Unlike GMO breeding, which requires introducing foreign genes, Benson Hill’s process relies on the plant’s own genome. As it narrows down the breeding selection from several thousand choices to a handful of high-value options, the algorithm also factors in operational details like budget and lab capacity, Bull says. “It takes all that into consideration, which then gives us a prescription for how we do our breeding, a very optimized script.”

Adoption of Benson Hill products by farmers has been strong, Bull says, with the company’s soybeans used on more than 300,000 acres so far. “We’ve been selling into aquaculture and into the food industry for two or three years now,” he adds. “We’re seeing the sort of signals we want to see in terms of receptivity and uplift.”

Back at Verdant Robotics, CEO Sibley points out that his company’s Smart Sprayer is a game-changing tool for agronomists as well as growers. Using its camera, the device can digitize a field in a minute level of detail. “You build the digital twin of the farm, down to every single plant,” Sibley says. “And you’re tracking it over time.”

This spatial and temporal model, which reveals the state of each plant, lets an agronomist search for better growing policies, he explains: “You can sweep chemistries and concentrations, temperatures, pressures, environmental conditions, and systematically go after what works.”

That opens the door to outcome-based pricing. “Instead of just selling lots and lots of chemistry and having a business model that’s based on volume, you can have a business model that’s based on outcomes for the grower,” Sibley says. “So your interests are aligned with the grower. And that’s a pretty transformational thing that you really only get if you’re digitizing the crop and then acting on that digital model at that type of specificity.”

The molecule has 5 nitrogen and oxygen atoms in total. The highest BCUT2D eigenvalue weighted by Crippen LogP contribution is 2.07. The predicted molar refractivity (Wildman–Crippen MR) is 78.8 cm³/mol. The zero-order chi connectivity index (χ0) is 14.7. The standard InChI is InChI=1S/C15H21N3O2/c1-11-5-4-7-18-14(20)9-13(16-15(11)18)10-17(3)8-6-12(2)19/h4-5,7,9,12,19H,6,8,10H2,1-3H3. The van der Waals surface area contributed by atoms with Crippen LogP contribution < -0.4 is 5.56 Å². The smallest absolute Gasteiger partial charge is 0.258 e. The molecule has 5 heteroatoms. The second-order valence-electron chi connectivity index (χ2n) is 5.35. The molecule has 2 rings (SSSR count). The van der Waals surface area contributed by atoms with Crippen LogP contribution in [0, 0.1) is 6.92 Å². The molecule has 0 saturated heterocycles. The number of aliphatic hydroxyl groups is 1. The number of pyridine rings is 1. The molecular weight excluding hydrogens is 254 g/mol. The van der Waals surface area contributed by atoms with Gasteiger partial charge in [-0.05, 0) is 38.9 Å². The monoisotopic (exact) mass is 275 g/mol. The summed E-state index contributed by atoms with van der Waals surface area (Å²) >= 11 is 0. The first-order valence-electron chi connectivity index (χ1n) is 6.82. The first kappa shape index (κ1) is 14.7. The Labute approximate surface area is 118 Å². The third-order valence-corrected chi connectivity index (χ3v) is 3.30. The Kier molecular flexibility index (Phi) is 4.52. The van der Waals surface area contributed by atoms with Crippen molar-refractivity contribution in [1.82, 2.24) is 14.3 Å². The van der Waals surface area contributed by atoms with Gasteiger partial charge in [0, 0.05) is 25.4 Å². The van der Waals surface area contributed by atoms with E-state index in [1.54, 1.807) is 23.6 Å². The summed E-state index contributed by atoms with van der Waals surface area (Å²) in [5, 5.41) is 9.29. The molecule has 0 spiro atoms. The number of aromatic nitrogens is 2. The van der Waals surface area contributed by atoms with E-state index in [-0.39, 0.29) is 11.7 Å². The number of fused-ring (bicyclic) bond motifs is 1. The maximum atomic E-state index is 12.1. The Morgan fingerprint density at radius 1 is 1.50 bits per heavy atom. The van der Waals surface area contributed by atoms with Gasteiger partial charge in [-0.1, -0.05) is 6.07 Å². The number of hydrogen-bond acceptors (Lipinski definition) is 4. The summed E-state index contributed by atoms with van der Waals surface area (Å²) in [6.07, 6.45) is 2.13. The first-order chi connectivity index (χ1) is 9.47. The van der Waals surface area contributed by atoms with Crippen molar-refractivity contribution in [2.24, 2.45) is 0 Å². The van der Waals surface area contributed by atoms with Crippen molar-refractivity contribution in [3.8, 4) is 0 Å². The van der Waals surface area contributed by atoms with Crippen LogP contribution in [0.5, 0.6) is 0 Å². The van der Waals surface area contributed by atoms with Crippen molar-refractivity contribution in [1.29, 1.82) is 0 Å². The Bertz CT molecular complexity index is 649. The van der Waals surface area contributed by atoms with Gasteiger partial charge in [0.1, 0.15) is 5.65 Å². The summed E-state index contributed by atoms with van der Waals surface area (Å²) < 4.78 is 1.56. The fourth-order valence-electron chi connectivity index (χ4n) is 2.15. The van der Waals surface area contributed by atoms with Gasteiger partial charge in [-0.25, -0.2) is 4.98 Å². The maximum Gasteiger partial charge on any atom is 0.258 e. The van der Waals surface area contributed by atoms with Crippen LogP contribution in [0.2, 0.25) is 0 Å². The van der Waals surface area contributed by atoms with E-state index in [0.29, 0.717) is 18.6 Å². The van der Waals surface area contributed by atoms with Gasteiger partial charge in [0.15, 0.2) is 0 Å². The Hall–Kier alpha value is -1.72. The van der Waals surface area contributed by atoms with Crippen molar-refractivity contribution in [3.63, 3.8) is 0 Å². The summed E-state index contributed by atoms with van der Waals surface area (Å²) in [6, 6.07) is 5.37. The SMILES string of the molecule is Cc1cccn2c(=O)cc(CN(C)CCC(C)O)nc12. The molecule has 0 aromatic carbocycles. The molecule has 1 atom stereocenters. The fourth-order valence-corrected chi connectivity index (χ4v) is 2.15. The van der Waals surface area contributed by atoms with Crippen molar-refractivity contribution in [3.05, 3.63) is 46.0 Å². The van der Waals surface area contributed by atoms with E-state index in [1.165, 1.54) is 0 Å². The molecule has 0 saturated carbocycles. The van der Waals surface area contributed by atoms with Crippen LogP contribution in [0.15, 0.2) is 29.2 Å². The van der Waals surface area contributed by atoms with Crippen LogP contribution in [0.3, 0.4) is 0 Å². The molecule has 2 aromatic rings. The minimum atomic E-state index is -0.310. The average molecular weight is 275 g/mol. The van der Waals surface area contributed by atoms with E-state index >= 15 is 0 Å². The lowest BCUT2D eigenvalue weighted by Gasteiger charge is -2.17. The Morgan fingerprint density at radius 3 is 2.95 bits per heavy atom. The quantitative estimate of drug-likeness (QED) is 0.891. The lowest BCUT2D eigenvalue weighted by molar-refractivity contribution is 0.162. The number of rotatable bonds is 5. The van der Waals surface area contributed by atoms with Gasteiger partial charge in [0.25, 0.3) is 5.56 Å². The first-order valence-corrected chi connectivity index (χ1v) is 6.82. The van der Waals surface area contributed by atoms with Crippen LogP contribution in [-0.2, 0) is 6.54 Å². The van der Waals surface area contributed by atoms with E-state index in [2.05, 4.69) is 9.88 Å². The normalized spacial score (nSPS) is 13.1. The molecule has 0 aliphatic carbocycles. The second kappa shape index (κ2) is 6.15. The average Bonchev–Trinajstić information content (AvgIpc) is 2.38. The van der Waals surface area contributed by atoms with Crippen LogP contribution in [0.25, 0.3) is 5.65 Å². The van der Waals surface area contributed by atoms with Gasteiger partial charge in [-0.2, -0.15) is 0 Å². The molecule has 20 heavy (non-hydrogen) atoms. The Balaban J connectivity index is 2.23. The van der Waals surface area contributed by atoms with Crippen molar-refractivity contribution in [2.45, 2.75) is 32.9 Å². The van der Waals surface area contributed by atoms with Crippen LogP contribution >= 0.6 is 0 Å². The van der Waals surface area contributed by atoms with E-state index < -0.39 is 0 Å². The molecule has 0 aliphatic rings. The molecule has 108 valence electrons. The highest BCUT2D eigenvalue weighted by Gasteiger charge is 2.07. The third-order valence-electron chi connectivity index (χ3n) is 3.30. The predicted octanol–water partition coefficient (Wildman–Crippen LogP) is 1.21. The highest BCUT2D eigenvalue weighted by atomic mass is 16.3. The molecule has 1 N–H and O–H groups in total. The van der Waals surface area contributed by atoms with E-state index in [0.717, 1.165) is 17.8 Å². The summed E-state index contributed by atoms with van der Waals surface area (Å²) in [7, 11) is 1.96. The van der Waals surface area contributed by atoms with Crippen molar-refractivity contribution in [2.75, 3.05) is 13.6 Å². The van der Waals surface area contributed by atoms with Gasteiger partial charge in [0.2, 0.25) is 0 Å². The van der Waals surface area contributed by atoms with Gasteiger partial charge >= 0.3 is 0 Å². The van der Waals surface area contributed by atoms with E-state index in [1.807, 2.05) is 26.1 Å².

There’s so much interest in the Smart Sprayer that Verdant must scale up to meet demand. Agriculture is a $55 billion spend in California alone, says Sibley, noting that the industry has a great need for efficiencies. “We take something that may cost the grower $3,000 an acre, and we help them do it for closer to $30 an acre. And that type of step change in value, it’s unimpeachable. Water flows downhill.”

Looking ahead, what potential does AI hold to keep transforming agtech?

Benson Hill’s Bull highlights predictive analytics. “Breeding and the GMO technologies account for probably the vast majority of what we see in our food crops,” he says. Increasingly, they’re being driven by AI.

“Which genes do I want to add? Well, that’s predicted by AI,” Bull says. “Which genes do I want to put together? Well, that’s predicted by AI. Which molecule is going to be the best to give resistance to this herbicide or this insect? Well, again, AI is playing a larger and larger role.”

For his part, Sibley cites the wide variety of robotics systems on display at trade shows. “It’s kind of the pre-Cambrian explosion of agtech,” he says. “You’re going to see a lot more before it starts to thin down to successful approaches.”

So far, agtech companies have only peripherally taken advantage of foundation and large-language AI models, Sibley adds. “The irony is that it’s doing white-collar jobs first, and it’s the hard physical stuff that’s going to take longer to come to fruition. Physical robotics is still the hard problem. We used to always think it was the dull, dangerous, dirty stuff that would be automated first, but it turns out it’s not. That’s going last.”